Denny McLain arrested on a fraud beef; sun rises in east

12 Comments

You may want to sit down for this — and I understand if you choose to simply not believe it — but former Tigers ace Denny McLain was arrested at the Canadian border yesterday on an outstanding warrant related to fraud charges stemming from some bit of unseemliness down in Louisiana.

Yeah, I know. I mean, you’d think that after (a) years of crazy gambling; (b) carrying weapons in violation of his probation; (c) having his foot broken after getting it stomped on by a bookie for failing to pay up, which probably cost the Tigers the 1967 pennant; (d) taking a six figure payoff to fly a fugitive out of the country; and (e) spending many years in prison for  for drug trafficking, embezzlement, and racketeering arising out of a him and his buddies cleaning out a pension fund from a small meat packing business to the tune of $2.5 million that people would wise up and realize that McLain was a victim of circumstance.

But no. Apparently The Man still has it in for baseball’s last 30-game winner. A shame, really.  Especially considering how cool his glasses were back in the day.

If the story of Denny McLain interests you — and really, who doesn’t like train wrecks — check out the fabulously detailed biography of him over at the SABR site by Mark Armour.

Ohtani keeping watch on Angels’ offseason moves from afar

Getty Images
0 Comments

SAN DIEGO – Even though Shohei Ohtani is back in Japan for the offseason, he has been in frequent contact with Los Angeles Angels general manager Perry Minasian about the team’s offseason moves.

“We talk a lot. He’s asking me daily who we’re getting,” Minasian said during baseball’s winter meetings. “He’s into it. We have a lot of players like that. Mike (Trout) and Anthony (Rendon) are like that. I think it’s a very motivated group.

“They want to see activity. They want to see the organization making a commitment to making the team better. We’ll see how it shakes out when we get to spring training what exactly we have, but we’re going to continue to look for opportunities to improve,” he said.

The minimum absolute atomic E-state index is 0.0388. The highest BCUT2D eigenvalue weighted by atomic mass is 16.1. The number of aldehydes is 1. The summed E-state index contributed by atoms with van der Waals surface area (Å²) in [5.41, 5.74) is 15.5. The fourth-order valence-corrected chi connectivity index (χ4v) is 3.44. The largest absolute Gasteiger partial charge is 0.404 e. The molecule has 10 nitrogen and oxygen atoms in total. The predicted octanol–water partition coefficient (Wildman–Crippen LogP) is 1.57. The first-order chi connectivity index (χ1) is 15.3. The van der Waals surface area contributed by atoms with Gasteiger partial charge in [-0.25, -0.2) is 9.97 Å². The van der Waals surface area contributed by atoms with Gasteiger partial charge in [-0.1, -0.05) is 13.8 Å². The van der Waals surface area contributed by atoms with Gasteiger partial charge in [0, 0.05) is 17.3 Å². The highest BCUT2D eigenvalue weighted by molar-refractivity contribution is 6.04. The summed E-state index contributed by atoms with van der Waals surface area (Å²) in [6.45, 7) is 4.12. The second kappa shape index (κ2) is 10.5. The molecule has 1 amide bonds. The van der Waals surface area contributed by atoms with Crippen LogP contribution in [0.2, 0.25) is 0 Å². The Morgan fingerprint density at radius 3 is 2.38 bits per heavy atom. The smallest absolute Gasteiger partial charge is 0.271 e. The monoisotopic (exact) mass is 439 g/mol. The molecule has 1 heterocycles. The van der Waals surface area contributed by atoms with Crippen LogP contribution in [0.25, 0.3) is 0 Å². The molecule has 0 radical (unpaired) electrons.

Minasian also reiterated his support for Ohtani taking whatever role he deems best for Japan during the World Baseball Classic in March. Ohtani said he is open to being a reliever.

“I don’t have any issue with whatever he does. He’s not one I’m worried about,” Minasian said. “He knows what he needs to do to get ready for the season. I know when the bell rings, he’ll be ready to go. There’s a comfort and trust to that.”

The Angels’ offseason moves, their future owner and the team’s performance will all be under the microscope as the two-way Japanese superstar begins his final season before hitting free agency.

Ohtani agreed to a $30 million contract for next season in September. After winning the AL MVP award in 2021, Ohtani finished second to New York Yankees slugger Aaron Judge after going 15-9 with a 2.33 ERA on the mound and batting .273 with 34 home runs and 95 RBIs.

Despite Arte Moreno putting the team up for sale, the Angels have been proactive since the season ended. They acquired outfielder Hunter Renfroe from the Milwaukee Brewers and infielder Gio Urshela from the Minnesota Twins. They upgraded the rotation by signing Tyler Anderson and added to the bullpen with Carlos Estevez.

Minasian said the message from ownership has been business as usual.

“I know we’ve spent more money, I guess. But I mean nothing’s been drastically different for me. I think there have been more things that have presented themselves that made sense, compared maybe in previous offseasons, where we were and what we were trying to do,” Minasian said.

Commissioner Rob Manfred said on Tuesday that multiple groups have expressed interest in the Angels with a possibility that a sale could be completed by opening day.

Manager Phil Nevin also is on a one-year deal as the Angels try to end a string of seven consecutive losing seasons and eight consecutive years out of the postseason after going 73-89 this past season. Both are the longest active skids in the majors.